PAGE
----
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The Clock, Short, Short Fiction, A Response to Bill Holland's Photo Challenge #5

Chris has written more than 200 flash fiction/short stories. Working Vacation was 21st out of 6,700 in the 2016 Writer's Digest competition.

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Author's Note

I have written part two to this story. You can read it at, https://letterpile.com/serializations/The-Clock-Part-2-A-Short-Story

The Clock, Part Two

Jacob walked across the river bridge, looking down at the sidewalk. Whenever he came to the next line in the concrete, he would alter his pace to avoid stepping on it. Step on the crack, and you'll break your mother's back. OCD was just one of the emotional challenges he had struggled with since his mother was murdered when he was ten years old.

He looked up and saw the clock that was mounted on a twelve-foot tall concrete stand. The time was 5:33 PM, the exact moment of his mother's death fifteen years earlier on this same day.

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He stared at the clock, but the image he saw wasn't quite right. It was like a picture being projected onto a curtain that was waving in a gentle breeze. A man stood in that patch of distorted space, motioning for him to approach. Goosebumps rose on his back, ran up his neck, and onto his scalp, making it feel as though his hair was standing up. He cautiously approached.

"This is a gift from your mother and father," said the man.

His father had died of a heart attack just two weeks before in the prison where he had been serving a life sentence for the murder of his wife, Jacob's mother. The jury had found him guilty of murdering her at their home while Jacob had been visiting his grandparents.

Jacob was overcome by the surreal scene and the suggestion of this man that his parents wanted to share something with him from the other side of death. He stepped into the wrinkled fabric of time and space, not knowing what to expect.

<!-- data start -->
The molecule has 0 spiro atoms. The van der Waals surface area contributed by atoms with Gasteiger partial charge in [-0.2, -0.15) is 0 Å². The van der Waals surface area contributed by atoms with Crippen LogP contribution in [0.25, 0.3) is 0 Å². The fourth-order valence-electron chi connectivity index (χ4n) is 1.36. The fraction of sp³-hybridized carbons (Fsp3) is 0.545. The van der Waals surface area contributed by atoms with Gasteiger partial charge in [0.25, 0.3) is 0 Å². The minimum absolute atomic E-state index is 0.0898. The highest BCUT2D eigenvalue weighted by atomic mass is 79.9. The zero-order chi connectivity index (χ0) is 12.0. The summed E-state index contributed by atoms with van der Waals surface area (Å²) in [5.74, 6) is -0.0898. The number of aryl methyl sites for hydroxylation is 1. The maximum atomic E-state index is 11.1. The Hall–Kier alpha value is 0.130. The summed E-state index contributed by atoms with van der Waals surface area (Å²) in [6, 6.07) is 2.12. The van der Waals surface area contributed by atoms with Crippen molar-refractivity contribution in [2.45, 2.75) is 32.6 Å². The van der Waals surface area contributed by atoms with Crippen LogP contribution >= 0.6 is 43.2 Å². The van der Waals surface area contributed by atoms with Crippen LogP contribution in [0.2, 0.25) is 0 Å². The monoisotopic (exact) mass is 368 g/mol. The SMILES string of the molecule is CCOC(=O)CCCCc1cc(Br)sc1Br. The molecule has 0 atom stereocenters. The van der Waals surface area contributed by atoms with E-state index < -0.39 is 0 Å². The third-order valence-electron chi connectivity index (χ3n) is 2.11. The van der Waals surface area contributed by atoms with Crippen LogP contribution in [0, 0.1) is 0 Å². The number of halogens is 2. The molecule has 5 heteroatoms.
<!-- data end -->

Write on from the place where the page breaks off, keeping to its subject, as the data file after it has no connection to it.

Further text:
He was in the living room of the house where he had grown up. His mother was across the room near the fireplace. He stepped forward to run to her, but the man who had escorted him here placed his hand on Jacob's shoulder.

His mother was not alone. A man Jacob did not recognize stood several feet from her. Their conversation involved something about which Jacob had never heard a word. His mother's name was Ruth.

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"I'm telling you, Phil, Someone at the bank is doctoring the financial records and embezzling money."

"We know you've seen some unusual accounting, Ruth. We just want you to let it go. Act like you never discovered a thing. If you do that, we can promise you a considerable amount of money as a way of showing our appreciation."

"You can forget that. I want nothing to do with whatever scheme you're running. I'm filing a Suspicious Activity Report with the Financial Crimes Enforcement Network tomorrow, and nothing you say will stop me."

"I'm sorry to hear that, Ruth. I really am." Phil pulled a pair of gloves from his pocket and put them on. He reached back in and produced a handgun that he pointed at her head. "Now we will just wait."

"What are you doing, Phil? Wait for what?"

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At that moment, the front door opened, and Jacob's father, Anthony, walked in. He took in the bizarre scene, staring with his mouth hanging open. He didn't even have a chance to speak or act.

Phil fired the gun. The bullet caught Ruth in the center of the forehead. He turned to Anthony and tossed the gun fast enough that the man reacted by catching it rather than letting it fall to the floor. Anthony pointed the gun at his wife's murderer and pulled the trigger. One click, two clicks, three clicks. There had only been one round in the pistol. Anthony dropped the weapon and ran to his wife. Phil disappeared out the back door.

Jacob's knees gave out, and he fell to the floor. This was the exact scene his father had described to the jury. It was the scene they had rejected. Of course, it did not include the part about his mother's discovery of the crime of embezzlement at the bank. His father had only seen a man shoot his wife and then toss the gun to him.

This was supposed to be a gift from the spirits of his dead parents? Since the murder, his life had been filled with anger and hate, two emotions that were tearing him apart. By knowing the truth, he could let go of destructive despairs.